used to finely tune the reference voltage when absolute accuracy is required or to adjust the
reference voltage to match the full-scale voltage range of an analog-input signal to maximize the
dynamic range of an analog-to-digital conversion. You can easily create one by combining an
adjustable voltage reference with a digital potentiometer (pot). Using the digitally variable aspect
of the digital pot to control the adjustment voltage on the reference results in a flexible and
useful circuit. Three basic circuit topologies are presented here. The first achieves a coarse
adjustment over a wide voltage range, the second a fine adjustment over a narrow voltage
range, and the third a fine adjustment over a wide voltage range. These simple circuits can be
used directly or can form the basis for more complex control systems.
two resistors, R1 and R2, in Figure 1. The relationship between the voltage and the resistors is
given by the equation next to the circuit in the figure. The equations for calculating the values for
R1 and R2 are also shown.
circuit is capable of digitally adjusting the output over the range from 1.23V to 5.3V. The ADJ pin
voltage limits the minimum output voltage, and the supply voltage for the MAX5462 and the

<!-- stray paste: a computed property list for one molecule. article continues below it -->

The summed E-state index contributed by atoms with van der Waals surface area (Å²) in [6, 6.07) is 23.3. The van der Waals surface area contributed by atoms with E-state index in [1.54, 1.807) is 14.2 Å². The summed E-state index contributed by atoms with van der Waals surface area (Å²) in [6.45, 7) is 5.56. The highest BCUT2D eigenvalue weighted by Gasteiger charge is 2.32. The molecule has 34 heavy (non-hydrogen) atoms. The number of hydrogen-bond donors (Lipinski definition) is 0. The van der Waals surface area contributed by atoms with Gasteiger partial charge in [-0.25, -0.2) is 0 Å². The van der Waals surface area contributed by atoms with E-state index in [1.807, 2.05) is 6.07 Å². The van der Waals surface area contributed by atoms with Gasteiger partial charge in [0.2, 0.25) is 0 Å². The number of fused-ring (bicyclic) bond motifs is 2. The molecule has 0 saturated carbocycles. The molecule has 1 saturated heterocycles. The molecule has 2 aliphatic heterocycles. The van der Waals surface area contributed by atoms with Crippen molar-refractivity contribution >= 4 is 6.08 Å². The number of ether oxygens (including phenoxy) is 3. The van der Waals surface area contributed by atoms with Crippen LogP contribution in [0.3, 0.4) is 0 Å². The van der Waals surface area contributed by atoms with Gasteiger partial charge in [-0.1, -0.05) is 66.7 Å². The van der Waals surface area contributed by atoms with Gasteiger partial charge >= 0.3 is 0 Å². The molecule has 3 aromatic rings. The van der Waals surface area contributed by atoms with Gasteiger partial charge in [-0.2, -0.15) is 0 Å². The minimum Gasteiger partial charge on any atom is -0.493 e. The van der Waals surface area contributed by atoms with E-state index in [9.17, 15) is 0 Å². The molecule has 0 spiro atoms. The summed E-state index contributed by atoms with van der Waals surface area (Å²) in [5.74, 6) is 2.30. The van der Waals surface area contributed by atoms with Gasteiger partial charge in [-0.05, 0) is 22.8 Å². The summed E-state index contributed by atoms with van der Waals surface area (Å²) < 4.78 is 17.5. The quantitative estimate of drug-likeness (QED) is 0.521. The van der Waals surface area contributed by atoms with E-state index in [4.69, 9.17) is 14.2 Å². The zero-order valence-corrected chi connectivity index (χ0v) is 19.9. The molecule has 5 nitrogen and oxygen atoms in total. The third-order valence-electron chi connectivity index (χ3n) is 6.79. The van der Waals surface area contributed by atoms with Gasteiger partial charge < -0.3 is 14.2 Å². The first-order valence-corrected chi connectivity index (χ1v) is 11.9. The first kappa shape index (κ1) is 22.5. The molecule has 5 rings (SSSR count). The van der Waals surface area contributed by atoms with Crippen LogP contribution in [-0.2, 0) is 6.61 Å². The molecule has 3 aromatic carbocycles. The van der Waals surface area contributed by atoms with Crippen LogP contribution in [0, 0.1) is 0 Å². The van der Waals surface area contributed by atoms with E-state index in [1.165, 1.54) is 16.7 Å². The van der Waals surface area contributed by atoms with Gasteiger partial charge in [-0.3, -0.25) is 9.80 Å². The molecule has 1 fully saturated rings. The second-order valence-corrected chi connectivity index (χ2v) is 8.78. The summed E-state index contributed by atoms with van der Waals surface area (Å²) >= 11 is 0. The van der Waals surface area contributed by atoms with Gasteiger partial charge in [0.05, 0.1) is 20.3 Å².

voltage reference needs to be programmed in the field to different levels and absolute accuracy
is not critical but low drift is required.
4.096V, and 16% of 5.00V. The key spec for the MAX5462 is the ratiometric resistance
temperature coefficient (tempco) of 5ppm/°C. This low-drift characteristic enables drift
performance comparable to a fixed output voltage reference with the flexibility to coarsely adjust
Figure 3, to increase the resolution by roughly an order of magnitude. This circuit is capable of
setting the output voltage to within 0.6% of 2.048V, 0.8% of 2.50V, 1.3% of 4.096V, and 1.6% of
5.00V. It has the same benefits as the circuit in Figure 2 but with this increased resolution.
to finely tune around a specific output voltage. The tuning resolution is increased and the range
is decreased as the ratio of the total fixed resistance to the digital pot resistance is increased.
Table 1 shows the resistor-value selection optimized to achieve 0.5% tuning accuracy. These
resistor values can be altered depending on the requirements for initial accuracy and drift.
and fixed precision resistors
achieve a fine adjustment over a wide output-voltage range. Due to the symmetry in this circuit,
there is some redundancy, making only 25% of the settings unique. With this interesting
topology, the output can be set to within 0.06% of 2.048V, 0.03% of 2.500V, 0.08% of 4.096V,
and 0.2% of 5.00V. Because of the interaction between the two pots, the transfer function is
nonlinear in two dimensions, resulting in a response that resembles a saddle. A plot of this is
shown in Figure 6, where 32-tap digital pots are used instead of 256-tap digital pots for clarity.
kilohm, 256-tap digital pot
taps used instead of 256-by-256 taps for clarity)
MAX6160's output voltage. The first topology provides the capability to coarsely adjust the
output voltage over a wide range using a 32- or 256-tap digital pot. The second topology is
capable of finely adjusting the output voltage about a single output voltage by using two fixed
resistors and a 32-tap digital pot. The third topology can finely tune the output voltage over a
wide range by using a dual, 256-tap digital pot. Table 2 summarizes the initial accuracy for each